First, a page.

XML News from Friday, August 5, 2005

Day 5 of Extreme begins. This is half day with three sessions and a closing keynote, which is plenty enough. I'm a little zoned by now. First talk this morning is IBM's Erik Hennum discussing "A Unified Type Hierarchy: A Proposal for DITA 2." DITA is the Darwin Information Typing Architecture. From his diagram it looks like another example of the rule that any problem can be solved by an additional layer of indirection. In this case, the indiorection allows different topics (answers to questions) to be combined in different ways in different collections. "Maps are collections of topic references that provide a context for topics...maps aggregate topics." This enables the same content to be ruesed in many different contexts and collections. caveat: despite the terminology this is not about topic maps. DITA is a hierarchy of types. Cusstmizing XML markup to your needs prevents you from sharing the work with other groups. Instead of customizing, he wants to specialize. I'm not sure I see the difference, but it seems to be just sharing some markup and adding new custom markup instead of doing everything from scratch. Extension by substitution. This seems to be like subclassing in OOP. They can say that a steps is an ol, and a step is an li, and a taskbody is a body and so forth. They use DTDs, attribuytes, and XSLT to enable all this. "It's proven to be very pragmatic." "You can only constrain content models. You can't add things to content models." This is klike inheritance where you can override but not add new methods. (Difference is that the overriding elements/methods don't have the same names as the methods they override.) XSLT can easily change your specialized content to the more general form, mostly just by changing element names. This is DITA as it exists today.

What else is needed? Obviously the ability to add properties to subclasses, as well as just rename them. i.e. subtypes can have child elements the supertype doesn't have.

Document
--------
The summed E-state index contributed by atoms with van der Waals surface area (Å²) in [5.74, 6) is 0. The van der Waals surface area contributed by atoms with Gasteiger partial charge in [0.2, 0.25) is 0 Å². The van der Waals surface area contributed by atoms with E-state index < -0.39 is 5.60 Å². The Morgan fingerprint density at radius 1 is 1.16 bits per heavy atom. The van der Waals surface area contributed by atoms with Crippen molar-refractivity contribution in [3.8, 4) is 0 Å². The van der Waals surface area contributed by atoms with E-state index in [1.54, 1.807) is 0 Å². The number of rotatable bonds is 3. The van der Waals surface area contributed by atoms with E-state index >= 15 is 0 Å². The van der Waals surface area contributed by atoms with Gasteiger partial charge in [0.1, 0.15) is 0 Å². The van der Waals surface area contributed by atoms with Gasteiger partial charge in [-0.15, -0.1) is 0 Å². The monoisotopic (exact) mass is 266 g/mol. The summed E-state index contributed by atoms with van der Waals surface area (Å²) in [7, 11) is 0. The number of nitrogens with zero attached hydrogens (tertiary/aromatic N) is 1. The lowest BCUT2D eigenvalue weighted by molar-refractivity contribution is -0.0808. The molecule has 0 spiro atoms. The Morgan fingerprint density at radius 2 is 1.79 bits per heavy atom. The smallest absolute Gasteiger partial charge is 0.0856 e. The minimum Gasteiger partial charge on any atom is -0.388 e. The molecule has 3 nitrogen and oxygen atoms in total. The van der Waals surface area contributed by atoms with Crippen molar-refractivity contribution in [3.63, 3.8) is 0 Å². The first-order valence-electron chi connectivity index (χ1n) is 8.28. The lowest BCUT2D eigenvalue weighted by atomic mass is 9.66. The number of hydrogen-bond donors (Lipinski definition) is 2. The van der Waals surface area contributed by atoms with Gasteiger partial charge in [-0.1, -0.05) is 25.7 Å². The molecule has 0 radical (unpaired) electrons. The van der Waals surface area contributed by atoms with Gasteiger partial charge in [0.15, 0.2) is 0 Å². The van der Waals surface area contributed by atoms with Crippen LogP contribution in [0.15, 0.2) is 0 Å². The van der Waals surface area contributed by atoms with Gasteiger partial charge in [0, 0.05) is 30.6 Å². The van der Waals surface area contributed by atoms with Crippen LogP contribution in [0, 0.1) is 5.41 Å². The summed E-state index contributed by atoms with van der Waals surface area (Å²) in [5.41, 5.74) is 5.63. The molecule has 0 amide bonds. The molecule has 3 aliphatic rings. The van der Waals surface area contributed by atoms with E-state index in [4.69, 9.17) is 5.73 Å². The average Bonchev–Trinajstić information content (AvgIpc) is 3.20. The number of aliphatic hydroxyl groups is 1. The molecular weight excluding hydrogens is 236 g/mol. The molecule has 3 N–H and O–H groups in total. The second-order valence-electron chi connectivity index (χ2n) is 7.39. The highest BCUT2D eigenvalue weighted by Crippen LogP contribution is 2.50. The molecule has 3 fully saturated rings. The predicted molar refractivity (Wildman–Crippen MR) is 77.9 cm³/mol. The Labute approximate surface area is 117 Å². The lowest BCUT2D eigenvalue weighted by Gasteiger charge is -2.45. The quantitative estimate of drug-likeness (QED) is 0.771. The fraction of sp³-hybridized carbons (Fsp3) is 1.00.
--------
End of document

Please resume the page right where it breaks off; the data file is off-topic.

Eric van der Vlist is discussing "RDF Query By example." He's doing a presentation with only angle brackets. Even I don't go this far. I write my notes in XML too, but I add a stylesheet to change them to HTML before displaying them.

Eric van der Vlist's notes

He needed to work with LDAP, which is both a graph and a tree. "RDF is a nice way of modelling graphs."

The first (and last) real case study I've seen at this show is Jeff Beck describing "How XML made the NIH "Policy on Enhancing Public Access to Archived Publications Resulting from NIH-Funded Research." The extreme part is the public access policy. (Not so extreme: it's voluntary.) The XML part is PubMed Central, a stable archive of NIH funded research publications. (This is not the same as PubMed, which only contains abstracts, though about 13 million of them. This contains full articles.) About 1400 NIH funded papers a week are published. Every submitted article is converted into XML (often from PDF!?) (Many are submitted in SGML.) These papers need to be accessible without plugins and on slow connections (e.g. in the field in Africa). Special characters and math were thus a problem. Unicode is part of the answer but only part. They are scanning back issues. Only 11 manuscripts are available so far. More are coming. Articles are delayed six months after original paper publication before being posted online. They validate with DTDs and XSLT.

Here's a picture of the poster that collected comments, suggestions, and RFEs for the XML randomizer I talked about on Tuesday:

Obscruing XML RFEs

Some good ideas here and some wild ones, and those are not necessarily non-intersecting sets. It occurs to me that this pretty well describes the whole conference.

Traditionally C. Michael Sperberg-McQueen gives the closing keynote, and this year is no exception. The official title is "Getting it in writing: The letter killeth, but the spirit giveth life. Or was it the other way round?"

C. Michael Sperberg-McQuuen closing keynote

By the way, I apologize for the quality of some of the pictures. The lighting in the room we're in this year really seems to disagree with my camera (a Panasonic Lumix FZ5).